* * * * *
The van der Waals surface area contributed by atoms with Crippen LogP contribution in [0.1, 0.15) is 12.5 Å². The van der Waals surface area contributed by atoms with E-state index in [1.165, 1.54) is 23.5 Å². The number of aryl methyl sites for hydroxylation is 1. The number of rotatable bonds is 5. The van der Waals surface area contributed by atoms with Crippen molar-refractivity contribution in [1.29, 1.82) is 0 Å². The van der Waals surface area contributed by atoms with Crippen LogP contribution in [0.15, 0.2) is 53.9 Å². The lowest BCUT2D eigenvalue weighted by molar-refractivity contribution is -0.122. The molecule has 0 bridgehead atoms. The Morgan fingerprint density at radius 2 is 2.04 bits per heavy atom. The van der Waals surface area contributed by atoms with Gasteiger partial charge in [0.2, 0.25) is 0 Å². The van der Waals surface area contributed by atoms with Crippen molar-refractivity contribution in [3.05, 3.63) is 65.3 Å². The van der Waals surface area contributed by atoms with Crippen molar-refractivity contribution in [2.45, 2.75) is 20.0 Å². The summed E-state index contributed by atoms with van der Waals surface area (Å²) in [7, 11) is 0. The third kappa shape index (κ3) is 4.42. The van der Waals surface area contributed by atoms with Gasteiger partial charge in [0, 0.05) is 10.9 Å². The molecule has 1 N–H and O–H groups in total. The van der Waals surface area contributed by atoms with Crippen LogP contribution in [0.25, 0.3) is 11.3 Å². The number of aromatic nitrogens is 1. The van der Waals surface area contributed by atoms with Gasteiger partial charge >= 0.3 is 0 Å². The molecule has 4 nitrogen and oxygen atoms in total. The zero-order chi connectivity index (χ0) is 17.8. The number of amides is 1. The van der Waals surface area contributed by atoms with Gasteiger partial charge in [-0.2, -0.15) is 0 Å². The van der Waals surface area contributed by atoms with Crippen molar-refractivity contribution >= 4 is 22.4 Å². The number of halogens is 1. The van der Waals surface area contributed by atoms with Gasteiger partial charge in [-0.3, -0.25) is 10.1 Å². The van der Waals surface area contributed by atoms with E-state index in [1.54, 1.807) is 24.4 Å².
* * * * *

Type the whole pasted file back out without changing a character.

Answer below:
The van der Waals surface area contributed by atoms with Crippen LogP contribution in [0.1, 0.15) is 12.5 Å². The van der Waals surface area contributed by atoms with E-state index in [1.165, 1.54) is 23.5 Å². The number of aryl methyl sites for hydroxylation is 1. The number of rotatable bonds is 5. The van der Waals surface area contributed by atoms with Crippen molar-refractivity contribution in [1.29, 1.82) is 0 Å². The van der Waals surface area contributed by atoms with Crippen LogP contribution in [0.15, 0.2) is 53.9 Å². The lowest BCUT2D eigenvalue weighted by molar-refractivity contribution is -0.122. The molecule has 0 bridgehead atoms. The Morgan fingerprint density at radius 2 is 2.04 bits per heavy atom. The van der Waals surface area contributed by atoms with Gasteiger partial charge in [0.2, 0.25) is 0 Å². The van der Waals surface area contributed by atoms with Crippen molar-refractivity contribution in [3.05, 3.63) is 65.3 Å². The van der Waals surface area contributed by atoms with Crippen molar-refractivity contribution in [2.45, 2.75) is 20.0 Å². The summed E-state index contributed by atoms with van der Waals surface area (Å²) in [7, 11) is 0. The third kappa shape index (κ3) is 4.42. The van der Waals surface area contributed by atoms with Gasteiger partial charge in [0, 0.05) is 10.9 Å². The molecule has 1 N–H and O–H groups in total. The van der Waals surface area contributed by atoms with Crippen LogP contribution in [0.25, 0.3) is 11.3 Å². The number of aromatic nitrogens is 1. The van der Waals surface area contributed by atoms with Gasteiger partial charge >= 0.3 is 0 Å². The molecule has 4 nitrogen and oxygen atoms in total. The zero-order chi connectivity index (χ0) is 17.8. The number of amides is 1. The van der Waals surface area contributed by atoms with Gasteiger partial charge in [-0.2, -0.15) is 0 Å². The van der Waals surface area contributed by atoms with Crippen molar-refractivity contribution >= 4 is 22.4 Å². The number of halogens is 1. The van der Waals surface area contributed by atoms with Gasteiger partial charge in [-0.3, -0.25) is 10.1 Å². The van der Waals surface area contributed by atoms with E-state index in [1.54, 1.807) is 24.4 Å².